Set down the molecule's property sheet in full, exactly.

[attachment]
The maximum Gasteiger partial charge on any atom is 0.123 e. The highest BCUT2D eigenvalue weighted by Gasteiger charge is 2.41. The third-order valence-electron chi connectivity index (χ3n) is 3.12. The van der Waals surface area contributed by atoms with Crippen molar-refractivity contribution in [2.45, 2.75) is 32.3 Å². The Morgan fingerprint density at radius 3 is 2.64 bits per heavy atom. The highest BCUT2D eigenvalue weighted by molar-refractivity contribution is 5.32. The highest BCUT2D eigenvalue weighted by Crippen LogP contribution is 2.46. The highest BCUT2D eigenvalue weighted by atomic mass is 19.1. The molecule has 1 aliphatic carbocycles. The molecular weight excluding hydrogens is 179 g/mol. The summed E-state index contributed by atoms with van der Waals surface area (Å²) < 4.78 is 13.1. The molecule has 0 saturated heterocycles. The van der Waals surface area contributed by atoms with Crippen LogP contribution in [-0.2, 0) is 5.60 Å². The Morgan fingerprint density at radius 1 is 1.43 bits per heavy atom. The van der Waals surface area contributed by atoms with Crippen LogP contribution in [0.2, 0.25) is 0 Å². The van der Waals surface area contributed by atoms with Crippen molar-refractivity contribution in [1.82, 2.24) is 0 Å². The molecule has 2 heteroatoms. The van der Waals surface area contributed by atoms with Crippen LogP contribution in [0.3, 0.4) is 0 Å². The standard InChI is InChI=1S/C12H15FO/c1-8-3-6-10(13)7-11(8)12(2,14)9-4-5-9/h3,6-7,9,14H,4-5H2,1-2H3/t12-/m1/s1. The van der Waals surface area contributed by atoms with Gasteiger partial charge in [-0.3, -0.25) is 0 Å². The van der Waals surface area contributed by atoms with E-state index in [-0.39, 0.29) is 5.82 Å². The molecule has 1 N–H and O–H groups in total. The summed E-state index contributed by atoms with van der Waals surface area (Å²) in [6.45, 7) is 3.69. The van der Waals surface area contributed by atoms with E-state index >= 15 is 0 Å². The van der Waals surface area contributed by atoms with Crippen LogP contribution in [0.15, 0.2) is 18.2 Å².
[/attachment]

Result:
The maximum Gasteiger partial charge on any atom is 0.123 e. The highest BCUT2D eigenvalue weighted by Gasteiger charge is 2.41. The third-order valence-electron chi connectivity index (χ3n) is 3.12. The van der Waals surface area contributed by atoms with Crippen molar-refractivity contribution in [2.45, 2.75) is 32.3 Å². The Morgan fingerprint density at radius 3 is 2.64 bits per heavy atom. The highest BCUT2D eigenvalue weighted by molar-refractivity contribution is 5.32. The highest BCUT2D eigenvalue weighted by Crippen LogP contribution is 2.46. The highest BCUT2D eigenvalue weighted by atomic mass is 19.1. The molecule has 1 aliphatic carbocycles. The molecular weight excluding hydrogens is 179 g/mol. The summed E-state index contributed by atoms with van der Waals surface area (Å²) < 4.78 is 13.1. The molecule has 0 saturated heterocycles. The van der Waals surface area contributed by atoms with Crippen LogP contribution in [-0.2, 0) is 5.60 Å². The Morgan fingerprint density at radius 1 is 1.43 bits per heavy atom. The van der Waals surface area contributed by atoms with Crippen LogP contribution in [0.2, 0.25) is 0 Å². The van der Waals surface area contributed by atoms with Crippen molar-refractivity contribution in [1.82, 2.24) is 0 Å². The molecule has 2 heteroatoms. The van der Waals surface area contributed by atoms with Crippen LogP contribution in [0.3, 0.4) is 0 Å². The standard InChI is InChI=1S/C12H15FO/c1-8-3-6-10(13)7-11(8)12(2,14)9-4-5-9/h3,6-7,9,14H,4-5H2,1-2H3/t12-/m1/s1. The van der Waals surface area contributed by atoms with Gasteiger partial charge in [-0.3, -0.25) is 0 Å². The van der Waals surface area contributed by atoms with E-state index in [-0.39, 0.29) is 5.82 Å². The molecule has 1 N–H and O–H groups in total. The summed E-state index contributed by atoms with van der Waals surface area (Å²) in [6.45, 7) is 3.69. The van der Waals surface area contributed by atoms with E-state index >= 15 is 0 Å². The van der Waals surface area contributed by atoms with Crippen LogP contribution in [0.15, 0.2) is 18.2 Å².